How comparing one child to another has a negative impact on the child in questio

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  1. gmwilliams profile image83
    gmwilliamsposted 6 years ago

    How comparing one child to another has a negative impact on the child in question?

    Parents routinely compare one child to another, particularly in multichild families.   Even if there are not multiple children in the family, a child is often compared to a nonrelated child or another relative.    Parents believe that comparing one child to another makes the former change his/her ways and to be more confident; in fact, it does quite the opposite.

  2. Tusitala Tom profile image63
    Tusitala Tomposted 6 years ago

    This is probably true.   It creates more problems than it solves.  Saying a child should be more like...... or act more like....... does more harm than good.  I was fortunate, for though I had two brothers and two sisters (I was the middle child of five) I can't recall that ever have being said to me.

    It gets back to the parents of the parents, and the parents of the parents of the parents.  Who teaches parents these things?  What school, or university course teaches such vital stuff?   Very few, I expect.   Such wisdom has to be learned the hard way through suffering or, if you're fortunate to be a reader of the right literature, someone who has read the right books.

    Our culture is one of comparison.  It applies to just about everything: IQ tests, sporting prowess, attractiveness.   Competition, rivalry, winning and losing - will we humans ever get over such artificially created pressures?   And so many believe it's actually good for us...

  3. nightwork4 profile image61
    nightwork4posted 6 years ago

    so true. been there and had it happen. the one benefit is that it can make you try harder and be stronger mind wise. it doesn't make it ok, in fact i think it is terrible . i think it's human nature to compare , even adults comparing their spouse to another one is common.

  4. fpherj48 profile image77
    fpherj48posted 6 years ago

    gm....Please.....show me a parent who actually will compare a child with another child, in any regard whatsoever, for whatever misguided reason, and I will show you an ignorant, inconsiderate A$$hole who does not deserve to be parenting anything except perhaps, a boa constrictor!........

    1. gmwilliams profile image83
      gmwilliamsposted 6 years agoin reply to this

      That is so true.    There are so many misguided parents out there.   They believe that by comparing their child to other children that they are boosting their child; in fact, they are damaging their child beyond repair.

  5. DDE profile image27
    DDEposted 6 years ago

    I don't believe in comparing any child to another. Every individual has a mind of their own. Trying to change your child because of another doesn't work in the real world. Parents who such things are living in a dreamland. Your child is who he is in failing to believe that then that family is falling apart for sure, and no good parent should compare their child to another it merely a weak side of that parent. I know of people who behave in this way. The child affected becomes less confident and lacks personality, and self-esteem.

  6. carolinekirby profile image83
    carolinekirbyposted 6 years ago

    I experienced this myself and being compared to my sister, cousins, and friends definitely had a negative impact on me. Whenever my sister and I fought, my parents would compare us to some of our cousins, who apparently "got along great." This just made us resent that we couldn't get along like them, and we hated each other more.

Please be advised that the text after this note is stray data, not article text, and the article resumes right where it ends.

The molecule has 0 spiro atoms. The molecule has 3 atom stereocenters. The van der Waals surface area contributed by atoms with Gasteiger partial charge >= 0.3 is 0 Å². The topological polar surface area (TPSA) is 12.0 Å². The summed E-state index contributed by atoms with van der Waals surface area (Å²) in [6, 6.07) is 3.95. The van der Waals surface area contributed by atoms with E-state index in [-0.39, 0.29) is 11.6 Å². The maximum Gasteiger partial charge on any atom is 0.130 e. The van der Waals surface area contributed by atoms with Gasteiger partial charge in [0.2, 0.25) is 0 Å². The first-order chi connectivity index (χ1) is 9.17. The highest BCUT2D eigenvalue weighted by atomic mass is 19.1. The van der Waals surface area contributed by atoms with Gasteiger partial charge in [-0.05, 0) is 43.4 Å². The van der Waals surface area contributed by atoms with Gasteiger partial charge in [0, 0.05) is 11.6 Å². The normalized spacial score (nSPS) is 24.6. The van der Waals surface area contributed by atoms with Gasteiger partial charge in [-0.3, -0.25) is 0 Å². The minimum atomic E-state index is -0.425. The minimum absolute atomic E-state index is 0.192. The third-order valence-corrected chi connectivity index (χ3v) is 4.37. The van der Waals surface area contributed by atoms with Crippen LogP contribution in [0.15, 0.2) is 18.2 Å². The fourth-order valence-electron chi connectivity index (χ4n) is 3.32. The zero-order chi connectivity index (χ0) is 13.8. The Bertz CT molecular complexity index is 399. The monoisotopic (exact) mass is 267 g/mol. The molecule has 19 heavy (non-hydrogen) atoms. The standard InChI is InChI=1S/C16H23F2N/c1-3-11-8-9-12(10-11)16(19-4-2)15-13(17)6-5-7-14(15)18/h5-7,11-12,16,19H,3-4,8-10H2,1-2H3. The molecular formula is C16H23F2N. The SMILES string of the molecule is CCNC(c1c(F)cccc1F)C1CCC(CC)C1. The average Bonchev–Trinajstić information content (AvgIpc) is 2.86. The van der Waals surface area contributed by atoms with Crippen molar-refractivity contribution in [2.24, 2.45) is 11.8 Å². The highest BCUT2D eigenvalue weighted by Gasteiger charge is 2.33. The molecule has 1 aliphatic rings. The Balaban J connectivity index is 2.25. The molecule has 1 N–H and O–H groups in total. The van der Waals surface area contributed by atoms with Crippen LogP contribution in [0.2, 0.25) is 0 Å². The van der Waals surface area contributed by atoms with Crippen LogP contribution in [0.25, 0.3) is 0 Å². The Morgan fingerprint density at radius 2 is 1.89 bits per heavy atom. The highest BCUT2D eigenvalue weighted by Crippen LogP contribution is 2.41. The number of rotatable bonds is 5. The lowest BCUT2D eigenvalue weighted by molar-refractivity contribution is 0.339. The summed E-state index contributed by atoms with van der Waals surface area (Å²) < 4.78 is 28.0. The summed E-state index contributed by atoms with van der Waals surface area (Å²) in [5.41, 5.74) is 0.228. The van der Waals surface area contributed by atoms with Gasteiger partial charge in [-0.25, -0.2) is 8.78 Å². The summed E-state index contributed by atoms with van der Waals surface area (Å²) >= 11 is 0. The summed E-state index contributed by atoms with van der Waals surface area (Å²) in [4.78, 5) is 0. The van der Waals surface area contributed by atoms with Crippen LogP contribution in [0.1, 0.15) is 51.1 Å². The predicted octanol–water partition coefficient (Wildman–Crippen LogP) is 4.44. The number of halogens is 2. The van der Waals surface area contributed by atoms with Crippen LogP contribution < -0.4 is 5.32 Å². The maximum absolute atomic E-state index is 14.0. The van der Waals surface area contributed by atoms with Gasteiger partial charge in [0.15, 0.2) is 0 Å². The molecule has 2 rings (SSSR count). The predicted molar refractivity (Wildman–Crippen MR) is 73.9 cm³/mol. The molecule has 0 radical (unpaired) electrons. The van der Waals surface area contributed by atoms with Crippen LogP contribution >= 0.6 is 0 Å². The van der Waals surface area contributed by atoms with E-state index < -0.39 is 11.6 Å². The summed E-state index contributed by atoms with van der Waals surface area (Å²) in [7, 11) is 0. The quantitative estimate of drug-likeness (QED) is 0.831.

I had horrible depression throughout my childhood. Sometimes I was really quiet, which made me look weak and led to bullying. At first, I stood up for myself, which sometimes caused fights (but usually ended better than if I hadn't.) Whenever my parents found out I'd defended myself, they'd punish ME for not just ignoring them. I'd try to explain that there is only so much someone can take, and they'd say, "Your sister/cousin/etc. doesn't have enemies" or "I bet (friend's child) doesn't cuss at people like that." It got to the point where I felt like I deserved to be bullied for some reason.
    I hate to sound like I'm blaming all my problems on my family, but I think it really affected my self-esteem, even to this day.

    By the way, this question just gave me an idea for a hub. Thanks!

    1. gmwilliams profile image83
      gmwilliamsposted 6 years agoin reply to this

      You're welcome.   I , too, am about to write a hub on this very topic.

  7. SidKemp profile image87
    SidKempposted 6 years ago

    Comparing one child to another teaches the child that our love is conditional. Rather, I think it is best to love each child unconditionally, and guide each child to be his or her truest and best self. Of course, that's a tall order, especially since we have to do it ourselves first!

  8. Moon Daisy profile image81
    Moon Daisyposted 6 years ago

    I don't remember being compared to my sister or her being compared to me, but that didn't stop her feeling compared.  Even when a parent says "Jane is so good at maths, she got the best grade in the class", that impacts on the sibling who is not so great at maths.  Well that's what happened with me.

    I was always good at maths and languages, and my parents used to sing my praises no end.  Because of this my sister felt like she could never compete in these areas, so she didn't try at these subjects.  She felt that these were "my subjects".  She excelled in literature, which was great, but she felt very limited, because of this unspoken competition.

    So perhaps it's not just obvious comparing that parents need to avoid, but singing the praises of one sibling compared to the other.  It's a minefield really!

 
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